“I swear to God, of all the things I've done in my life, this is the most courageous thing I've ever done as a human being,” Rohrer told ABC News.
That’s a big statement considering Rohrer was known for his fearlessness during his rough and tumble years as a linebacker for the Dallas Cowboys.
“Football was nasty back then," he said. "We had bad equipment. We had no rules. We had the worst AstroTurf. And there was a lotta blood back then. There just was. It was a nasty game.”
But now, thirty years after tackling the toughest players in the National Football League (NFL), Jeff was about to take on his biggest fear, revealing a secret that he hid for decades -- by "coming out" and marrying his boyfriend.
Drafted out of Yale in 1982, Rohrer went on to the NFL for seven years with the Cowboys -– during the glory days of “America’s Team.”
“I don't think it occurred to me that I might be gay," he explained. "I mean, I clearly was.”
Rohrer said coming to terms with his sexual orientation “wasn’t part of the story” at the time he was playing for the Cowboys. “It just wasn’t going to happen.”
It was the 1980s –- a time when homophobia was not only tolerated, it was often the norm -- and coming out in the NFL just wasn't an option.
“Just look at old TV shows and you can see how it was,” Rohrer said. “It was a different world. It was not okay to be gay. And you know, AIDS was going around. So there was a whole thing going on that was anti-gay. It was definitely something that, I don't think, the NFL would've embraced back then.”
So, he lived a life that he felt was expected of him. He married Heather Rohrer, and together they had two kids.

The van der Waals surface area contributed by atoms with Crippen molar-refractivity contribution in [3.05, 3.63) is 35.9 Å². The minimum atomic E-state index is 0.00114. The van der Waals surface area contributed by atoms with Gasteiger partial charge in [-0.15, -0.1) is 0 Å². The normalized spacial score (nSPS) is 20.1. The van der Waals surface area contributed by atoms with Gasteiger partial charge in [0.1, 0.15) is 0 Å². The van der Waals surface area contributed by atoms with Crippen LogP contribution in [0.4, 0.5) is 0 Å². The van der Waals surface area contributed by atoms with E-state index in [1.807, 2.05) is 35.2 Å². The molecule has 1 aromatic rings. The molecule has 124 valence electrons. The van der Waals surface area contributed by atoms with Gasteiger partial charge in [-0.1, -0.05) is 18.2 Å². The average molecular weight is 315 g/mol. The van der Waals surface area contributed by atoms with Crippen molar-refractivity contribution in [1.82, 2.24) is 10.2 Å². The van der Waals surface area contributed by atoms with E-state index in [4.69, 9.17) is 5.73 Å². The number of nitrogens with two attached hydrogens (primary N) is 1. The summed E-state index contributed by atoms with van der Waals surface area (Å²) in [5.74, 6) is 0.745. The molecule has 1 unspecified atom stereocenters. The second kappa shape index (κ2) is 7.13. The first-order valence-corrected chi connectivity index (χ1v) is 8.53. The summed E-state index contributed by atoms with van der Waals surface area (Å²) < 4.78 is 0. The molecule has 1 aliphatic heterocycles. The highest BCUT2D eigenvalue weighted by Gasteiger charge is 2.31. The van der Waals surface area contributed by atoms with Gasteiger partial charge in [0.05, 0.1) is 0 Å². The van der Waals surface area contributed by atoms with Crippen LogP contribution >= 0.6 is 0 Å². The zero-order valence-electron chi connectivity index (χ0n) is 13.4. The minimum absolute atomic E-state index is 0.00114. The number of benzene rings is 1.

Just look at old TV shows and you can see how it was. It was a different world. It was not okay to be gay. And you know, AIDS was going around. So there was a whole thing going on that was anti-gay. It was definitely something that, I don't think, the NFL would've embraced back then.
“Eventually, I met Heather," Rohrer said. "And we got married and had a great time living our lives… and loved each other dearly."
Heather Rohrer told ABC News said it didn’t occur to her during that marriage he could be gay.
“It all came out when my son was very small,” she said. “I was still breastfeeding … It wasn’t easy. And I’m fine. We’re here, and we’re all very happy, we get along great.”
They got divorced after nearly 17 years of marriage in 2012, she said. It was just a few years ago when Rohrer, who was in his early 50s, truly began facing his sexuality.
“You know, Heather helped me through it, in a lotta ways. And so did Joshua,” Rohrer said, referring to his husband.
The couple met randomly at a restaurant in West Hollywood, Rohrer said.
“Josh was sitting close,” Rohrer said, laughing. “We started talking. And you know, two and a half years later, here we are.”
Joshua Ross grew up in Cowboy country -– in a small Texas town that was not far from Dallas geographically, but in another sense was a world away.
When Jeff and I met, he had never been in a public space with a man. You know, he had never been out on a dinner date with a man...
“I don't think I ever came out. I think I came outta the womb is what it was,” Ross joked. “I didn't have the option to go into the shadows. I kind of just had to confront it. And that's what I did. And so I just led my life and surrounded myself with people that supported me.”
Ross said he didn’t follow the Cowboys growing up.
“We didn't have television,” he said. “My parents were missionaries. And so I grew up in a very religious household.”
It would be decades before they would find one another.
Rohrer built a post-NFL career as an award-winning producer of commercials. Ross was living a high-profile life as an aesthetician to the stars.
“When Jeff and I met, he had never been in a public space with a man,” Ross said. “You know, he had never been out on a dinner date with a man, you know? He didn't have gay friends. He wasn't going to gay bars. He wasn't going to gay clubs.”
Rohrer was dipping his toes into a whole new world and experiencing many firsts. He waited months before telling Ross about his past history.
“I could tell he was extremely nervous… And I anticipated something, you know, some kind of bomb being dropped, you know?” Ross said.